Papers focusing on polyphonic disembodied voices (as used by Nathalie Sarraute) which do not arise from the narrative are welcome. It is for instance the jazzy rhythms that convey meaning in Barry Hannah’s obscure prose. Would the poetic voices reactivate our poetic link with the world thus re(explored, grasped in all its richness and confusion? How does literature use typography to make the vocal tonalities emerge? Does E.E. Cummings’s specific voice lie precisely in its anamorphic and unpronounceable poems? Can we decipher acousmats in the signs’ eccentricity?

The traces of the voices or their effects (or more accurately the lack of voice, their loss or subversion) might be a blessing, like ‘little tongue tips which strive to capture the sun’ (Jacques Rancière, La Chair des Mots, 76). It is precisely in the accidents, fertile failures or erasures of the voice, in the chaos and heterogeneity of acousmats that language reveals and recovers ‘this logic of invention’ (Merleau-Ponty). Thus Flannery O’Connor shows how “the vocalic uncanny” (Steven Connor) in her short stories, i.e., marginal noises, peacock and animal sounds, are used as ironical tools to reveal the spiritual poverty of her characters. Through literary acousmats the deaf and hard of hearing could be shouted at to make them understand an otherwise inaccessible message.

Selective bibliography

  • Roland Barthes S/Z, Paris, le seuil, réed points essais, 1970.
  • Roland Barthes ‘Le Bruissement de la langue’, Essais Critiques IV, Seuil, 1984.
  • Yves Bonnefoy,  La Vie errante, suivi de Remarques sur le dessin, Poésie/Gallimard, 1993 
  • Michel Chion – La Voix au cinéma, Ed : Cahiers du Cinéma, 1982.
  • Steven  Connor in Myth, Modernity and the Vocalic Uncanny, in Myth and the Making of Modernity, the Problem of Grounding in early 20th c Literature, Rodopi, 1998,
  • Mladen Dolar, A voice and Nothing More, Short  Circuit series, edited by Slavoj Zizek, The MIT Press, 2006.
  • Stewart Garrett, Reading voices, literature and the phonotext, Garrett Stewart, California, University of California Press, 1990.
  • Jean Paul Goux, La Voix sans repos, esprits libres, éditions du rocher, 2003.  
  • Jean-Paul Goux, La Fabrique du Continu, Essai sur la Prose, Champ Vallon, recueil, 1999.
  • Claude Jamain, La Voix sous le Texte, Actes du colloque d’Angers, 2000
  • Claude Jamain, Idée de la Voix, Etudes sur le Lyrisme occidental, PUR, 2004
  • Brian Kane, “Acousmate: history and de-visualised sound in the Schaefferian tradition,” Organised Sound 17:2 (Fall 2012): 179–188.
  • Jean-Pierre Martin, La Bande Sonore, José Corti, 1998
  • Merleau-Ponty, La Prose du Monde, Paris, Gallimard, 1969.
  • Henri Meschonnic,  ‘Qu’entendez-vous par oralité ?,’ Langue Française, n°56, décembre 1982, 6-23.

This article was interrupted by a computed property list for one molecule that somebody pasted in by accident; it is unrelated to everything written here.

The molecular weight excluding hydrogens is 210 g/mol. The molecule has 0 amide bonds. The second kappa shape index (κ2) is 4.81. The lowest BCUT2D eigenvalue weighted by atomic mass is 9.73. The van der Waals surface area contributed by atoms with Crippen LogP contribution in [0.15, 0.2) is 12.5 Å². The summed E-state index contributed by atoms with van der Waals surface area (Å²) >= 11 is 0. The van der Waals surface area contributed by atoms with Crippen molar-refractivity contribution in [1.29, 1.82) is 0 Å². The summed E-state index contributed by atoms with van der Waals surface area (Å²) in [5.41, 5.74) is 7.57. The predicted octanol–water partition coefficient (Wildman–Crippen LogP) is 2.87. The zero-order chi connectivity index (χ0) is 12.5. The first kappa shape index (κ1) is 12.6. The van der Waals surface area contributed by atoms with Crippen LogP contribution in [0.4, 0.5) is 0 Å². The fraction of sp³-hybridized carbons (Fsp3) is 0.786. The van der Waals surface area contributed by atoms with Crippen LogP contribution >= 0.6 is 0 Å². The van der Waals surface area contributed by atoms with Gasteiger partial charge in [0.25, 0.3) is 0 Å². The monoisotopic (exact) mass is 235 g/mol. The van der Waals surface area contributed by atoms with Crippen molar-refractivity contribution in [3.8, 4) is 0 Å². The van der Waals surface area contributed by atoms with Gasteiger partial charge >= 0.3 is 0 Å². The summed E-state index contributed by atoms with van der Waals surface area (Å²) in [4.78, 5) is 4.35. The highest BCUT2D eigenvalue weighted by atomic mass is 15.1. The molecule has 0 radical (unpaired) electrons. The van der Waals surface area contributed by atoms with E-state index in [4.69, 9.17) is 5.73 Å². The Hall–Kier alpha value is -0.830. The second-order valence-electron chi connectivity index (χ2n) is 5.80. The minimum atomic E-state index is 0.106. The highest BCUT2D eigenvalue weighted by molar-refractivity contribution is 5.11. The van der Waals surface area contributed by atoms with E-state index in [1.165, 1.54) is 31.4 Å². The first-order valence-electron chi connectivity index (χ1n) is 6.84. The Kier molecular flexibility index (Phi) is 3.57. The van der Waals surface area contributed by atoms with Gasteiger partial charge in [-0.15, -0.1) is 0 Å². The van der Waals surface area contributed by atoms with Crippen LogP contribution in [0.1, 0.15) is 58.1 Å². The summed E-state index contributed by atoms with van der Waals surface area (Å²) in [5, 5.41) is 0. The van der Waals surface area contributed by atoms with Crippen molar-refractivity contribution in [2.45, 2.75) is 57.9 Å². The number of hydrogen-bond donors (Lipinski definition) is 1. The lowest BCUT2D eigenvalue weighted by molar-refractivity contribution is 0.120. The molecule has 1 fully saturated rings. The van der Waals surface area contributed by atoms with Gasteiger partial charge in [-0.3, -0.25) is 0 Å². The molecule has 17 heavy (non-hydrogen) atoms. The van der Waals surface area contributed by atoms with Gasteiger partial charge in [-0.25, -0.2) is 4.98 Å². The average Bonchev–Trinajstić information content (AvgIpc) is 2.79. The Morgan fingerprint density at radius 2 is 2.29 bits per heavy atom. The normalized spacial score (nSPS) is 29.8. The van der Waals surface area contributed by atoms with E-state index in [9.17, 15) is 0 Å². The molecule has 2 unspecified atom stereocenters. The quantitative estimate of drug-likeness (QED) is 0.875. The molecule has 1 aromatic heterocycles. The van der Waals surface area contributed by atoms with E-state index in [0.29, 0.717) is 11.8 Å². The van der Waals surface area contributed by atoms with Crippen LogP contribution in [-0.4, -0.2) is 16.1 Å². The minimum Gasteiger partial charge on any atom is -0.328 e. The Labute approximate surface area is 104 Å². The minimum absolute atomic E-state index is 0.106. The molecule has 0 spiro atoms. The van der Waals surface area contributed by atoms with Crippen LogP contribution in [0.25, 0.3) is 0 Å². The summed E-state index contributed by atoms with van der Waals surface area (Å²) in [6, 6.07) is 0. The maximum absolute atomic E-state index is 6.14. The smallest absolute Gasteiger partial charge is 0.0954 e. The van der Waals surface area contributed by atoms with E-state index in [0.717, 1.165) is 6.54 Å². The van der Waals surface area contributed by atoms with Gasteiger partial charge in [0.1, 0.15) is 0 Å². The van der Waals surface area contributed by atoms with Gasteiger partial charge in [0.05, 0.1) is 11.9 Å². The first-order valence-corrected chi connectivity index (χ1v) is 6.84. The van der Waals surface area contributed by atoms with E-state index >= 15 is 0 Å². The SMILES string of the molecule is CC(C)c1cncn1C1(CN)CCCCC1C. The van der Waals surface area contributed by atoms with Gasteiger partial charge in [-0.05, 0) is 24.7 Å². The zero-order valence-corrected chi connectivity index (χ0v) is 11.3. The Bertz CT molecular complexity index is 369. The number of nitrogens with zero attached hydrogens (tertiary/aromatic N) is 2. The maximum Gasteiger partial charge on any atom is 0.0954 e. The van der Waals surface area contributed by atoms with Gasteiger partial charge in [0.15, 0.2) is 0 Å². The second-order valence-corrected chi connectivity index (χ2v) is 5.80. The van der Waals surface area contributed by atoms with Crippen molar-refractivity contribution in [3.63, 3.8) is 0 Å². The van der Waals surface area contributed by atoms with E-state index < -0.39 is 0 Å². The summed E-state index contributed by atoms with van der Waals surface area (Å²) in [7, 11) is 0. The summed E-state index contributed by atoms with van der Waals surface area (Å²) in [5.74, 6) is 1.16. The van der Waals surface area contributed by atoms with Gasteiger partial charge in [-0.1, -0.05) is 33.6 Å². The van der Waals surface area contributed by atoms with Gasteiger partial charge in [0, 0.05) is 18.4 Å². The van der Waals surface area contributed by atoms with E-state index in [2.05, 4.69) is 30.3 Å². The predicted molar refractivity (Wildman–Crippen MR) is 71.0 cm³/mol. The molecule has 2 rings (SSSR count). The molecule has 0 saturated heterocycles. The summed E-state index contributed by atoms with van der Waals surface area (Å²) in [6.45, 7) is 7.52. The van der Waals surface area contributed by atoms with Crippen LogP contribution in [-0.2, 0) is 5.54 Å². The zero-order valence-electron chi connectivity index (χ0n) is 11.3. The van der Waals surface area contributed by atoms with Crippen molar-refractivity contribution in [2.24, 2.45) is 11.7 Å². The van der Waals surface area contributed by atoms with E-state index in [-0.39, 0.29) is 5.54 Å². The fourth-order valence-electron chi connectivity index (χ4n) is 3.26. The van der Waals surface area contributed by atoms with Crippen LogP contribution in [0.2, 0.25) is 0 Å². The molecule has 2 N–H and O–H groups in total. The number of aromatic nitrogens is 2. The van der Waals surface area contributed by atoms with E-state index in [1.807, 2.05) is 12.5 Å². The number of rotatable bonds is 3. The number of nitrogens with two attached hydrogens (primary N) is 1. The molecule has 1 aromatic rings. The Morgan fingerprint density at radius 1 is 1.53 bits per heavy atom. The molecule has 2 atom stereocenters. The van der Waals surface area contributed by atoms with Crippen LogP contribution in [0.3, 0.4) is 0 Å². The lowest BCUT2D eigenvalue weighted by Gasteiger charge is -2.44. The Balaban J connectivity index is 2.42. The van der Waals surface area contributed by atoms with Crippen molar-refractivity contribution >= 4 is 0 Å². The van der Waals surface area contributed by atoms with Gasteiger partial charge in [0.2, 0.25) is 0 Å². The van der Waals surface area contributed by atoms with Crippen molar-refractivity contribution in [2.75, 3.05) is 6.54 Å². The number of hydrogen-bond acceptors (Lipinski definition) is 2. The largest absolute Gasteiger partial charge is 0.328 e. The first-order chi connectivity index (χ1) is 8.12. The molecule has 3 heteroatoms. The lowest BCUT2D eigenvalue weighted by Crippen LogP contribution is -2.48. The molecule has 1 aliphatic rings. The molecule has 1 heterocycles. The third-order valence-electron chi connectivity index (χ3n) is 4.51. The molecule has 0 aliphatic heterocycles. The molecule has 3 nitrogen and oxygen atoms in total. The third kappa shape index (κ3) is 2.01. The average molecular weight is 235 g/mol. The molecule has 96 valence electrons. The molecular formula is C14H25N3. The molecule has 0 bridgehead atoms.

• Patrick Quillier, « Pour une acousmatique du signe : éloge du nomadisme de la voix », Lampe-tempête, « Espaces, lieux, figures », no 4, décembre, 2007 
  • Patrick Quillier,  ‘Entre bruit et silence : Yves Bonnefoy, Maître de Chapelle ? (esquisses acroamatiques),Littérature,  Année 2002  Volume 127, n°3, L’Oreille, La Voix, 3-18.
  • Jacques Rancière, La Chair des Mots, , Politiques de l’écriture, Galilée, 1998.
  • Marie-Albane Rioux-Watine, La Voix et la frontière, sur Claude Simon, Honoré Champion, collection Littérature d e notre siècle dirigée par Jean Yves  Guérin, Paris, 2007.
  • A-Christine Royère, Henri Michaux, Voix et imaginaire des signes, Paris : Presses Sorbonne Nouvelle, 2010.
  • A-Christine Royère,  « La voix acousmate :‘dans l’acoustique du trou oblique’ (Henri Michaux et Ghérasim Luca) », in Oralités subversives, Presses Universitaires de Rennes, 2004, Anne Douaire (dir).
  • A-Christine Royère « “Des chemins parallèles n’excluent pas flirts, tendresses, violences et passions” : poésie sonore et musique électro-acoustique », ces deux derniers articles ayant été coécrits avec Gaëlle Théval, à paraître.
  • Laurence  Tibi in La Lyre Désenchantée, l’Instrument de Musique et la Voix Humaine dans la Litérature Française du 19ième siècle, Honoré Champion, Paris, 2003,
  • Denis Vasse, l’Ombilic et la Voix : Deux Enfants en Analyse, Le Champ Freudien, Seuil, 1974


Conference to be held in English and French

Guest speaker (confirmed)

  • Claude Jamain, Lille 3  
  • Jean-Paul Goux,
  • Jean-Pierre Martin,

Submission guidelines

Submissions (of roughly 500 words) should be sent to  Sylvie Bauer, sylvie.bauer@univ-rennes2.fr and Claudia Desblaches claudia.desblaches@univ-rennes2.fr

by December, 31st,  2016

Notification of acceptance: March, 1st, 2017.



  • Université De Rennes 2,France Campus Villejean Place du recteur Henri Le Moal CS 24307, Cedex
    Rennes, France (35043)


  • Saturday, December 31, 2016


  • voix, énigme, pré-linguistique, bruit, verbe, acousmate, poème, trace picturale, sonore, visuelle, voix off, musicalité, prose, musique, acousmatique, écrit, orchestration


  • Claudia Desblaches
    courriel : claudia [dot] desblaches [at] univ-rennes2 [dot] fr

Information source

  • Claudia Desblaches
    courriel : claudia [dot] desblaches [at] univ-rennes2 [dot] fr


CC0-1.0 This announcement is licensed under the terms of Creative Commons CC0 1.0 Universal.

To cite this announcement

« Acousmatic voices in literature », Call for papers, Calenda, Published on Monday, June 27, 2016, https://calenda.org/371171